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IMproving PRedictions and management of hydrological EXtremes

Periodic Reporting for period 3 - IMPREX (IMproving PRedictions and management of hydrological EXtremes)

Reporting period: 2018-10-01 to 2019-09-30

Present day water management in many sectors has to be able to cope with extreme hydrological conditions. In addition, the impacts of global warming on water resources have become a matter of grave concern to water resource managers and decision-makers. The limited predictability of these extremes at sufficiently long lead times results in considerable social vulnerability, also in light of the imminent increase in frequency and severity of extreme events in the future.
“Learn from today to anticipate the future” has been a leading principle throughout the IMPREX preparation and execution phase. Scientific developments covered basic understanding of drivers and processes, advanced model development, tuning and evaluation of existing practice-oriented tools and approaches, and assessment of (cross)sectoral risks and policy implications. We have worked with a wide range of stakeholders, many of them being affiliated with project partners in earlier professional interactions. And in dedicated case studies tools and procedures were explored to optimize the stakeholder decision processes. In addition, (seasonal) forecasts and climate information were developed that were tailored to their environment.
A selection of scientific outcome of IMPREX comprises:
• Contributions to the development of both global and regional NWP systems have been achieved by leading institutes in the field. An improved postprocessing of the GLOSEA5 seasonal forecasting system assisted drought risk outlooks in the Jucar and Segura basins in Spain. Data assimilation in the regional NWP system Harmonie have allowed including new snow information for hydropower forecasts.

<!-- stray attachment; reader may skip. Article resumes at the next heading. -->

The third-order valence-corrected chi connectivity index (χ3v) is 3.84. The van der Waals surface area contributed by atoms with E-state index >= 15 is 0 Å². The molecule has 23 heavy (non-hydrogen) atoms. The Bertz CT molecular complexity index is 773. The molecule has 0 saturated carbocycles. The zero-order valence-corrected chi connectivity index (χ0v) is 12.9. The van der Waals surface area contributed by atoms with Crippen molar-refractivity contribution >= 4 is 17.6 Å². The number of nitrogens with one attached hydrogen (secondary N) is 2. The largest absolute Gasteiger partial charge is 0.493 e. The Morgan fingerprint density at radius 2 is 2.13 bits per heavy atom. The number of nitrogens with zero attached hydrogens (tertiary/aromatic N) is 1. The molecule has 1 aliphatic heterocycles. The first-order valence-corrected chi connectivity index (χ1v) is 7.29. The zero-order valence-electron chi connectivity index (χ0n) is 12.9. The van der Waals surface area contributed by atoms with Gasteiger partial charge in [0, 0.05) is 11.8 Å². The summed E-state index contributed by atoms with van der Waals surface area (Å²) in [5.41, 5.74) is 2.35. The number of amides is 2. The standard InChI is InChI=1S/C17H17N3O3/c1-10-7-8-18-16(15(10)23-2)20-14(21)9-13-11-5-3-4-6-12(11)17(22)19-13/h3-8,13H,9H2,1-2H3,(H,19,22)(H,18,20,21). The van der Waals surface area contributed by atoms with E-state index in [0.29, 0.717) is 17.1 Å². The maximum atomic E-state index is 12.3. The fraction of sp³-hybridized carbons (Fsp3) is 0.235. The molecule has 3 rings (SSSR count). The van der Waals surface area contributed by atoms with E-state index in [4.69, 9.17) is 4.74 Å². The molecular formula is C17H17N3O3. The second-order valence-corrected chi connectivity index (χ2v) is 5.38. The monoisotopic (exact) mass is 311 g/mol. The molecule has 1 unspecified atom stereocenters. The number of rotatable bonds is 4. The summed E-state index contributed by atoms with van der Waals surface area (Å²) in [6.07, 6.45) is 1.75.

• A “surrogate warming” experiment has demonstrated the applicability of high-resolution convection resolving regional climate models for future climate applications. For urban flood risk assessment in Italy and exploring climate change impacts on drinking water production in Spain this provided an alternative to the use of an expensive large ensemble.
• A number of new concepts has been developed. A thorough evaluation of the role of compound events for the water management of regional water authorities has been carried out in the Netherlands, leading to guidance on altered risk assessment procedures for regional water safety and/or water resources policies. A revised water resource allocation scheme based on current and future risk of damage has been designed, altering the risk assessment procedures for water allocation problems in the Netherlands and Spain.
Developments of sectoral applications include:
• A novel probabilistic flood damage model allows the assessment of flood risk using a much better picture of the actual damage of floods.
• A systematic evaluation of the economic value of using perfect or operational forecasts for hydropower operation has been carried out, showing that an economic gain of a few percent of annual turnover is achievable, depending on the local conditions.
• A pre-operational probabilistic forecasting system has been launched to support decision making in the Rhine navigation sector. Forecasts extend from the short range to the monthly time scale, actively used by various stakeholders in the area. A systematic evaluation of the forecast value for different operational strategies is enabled by the development of a navigation cost structure model.
• Short-range forecasts of turbidity of raw water reduced cost of chemical treatments by a Spanish drinking water treatment plant (DWTP). Also a methodology to control the risk of algae growth to reduce health risks, and a series of climate change projections focused on future droughts and algae development were tailored to DWTPs.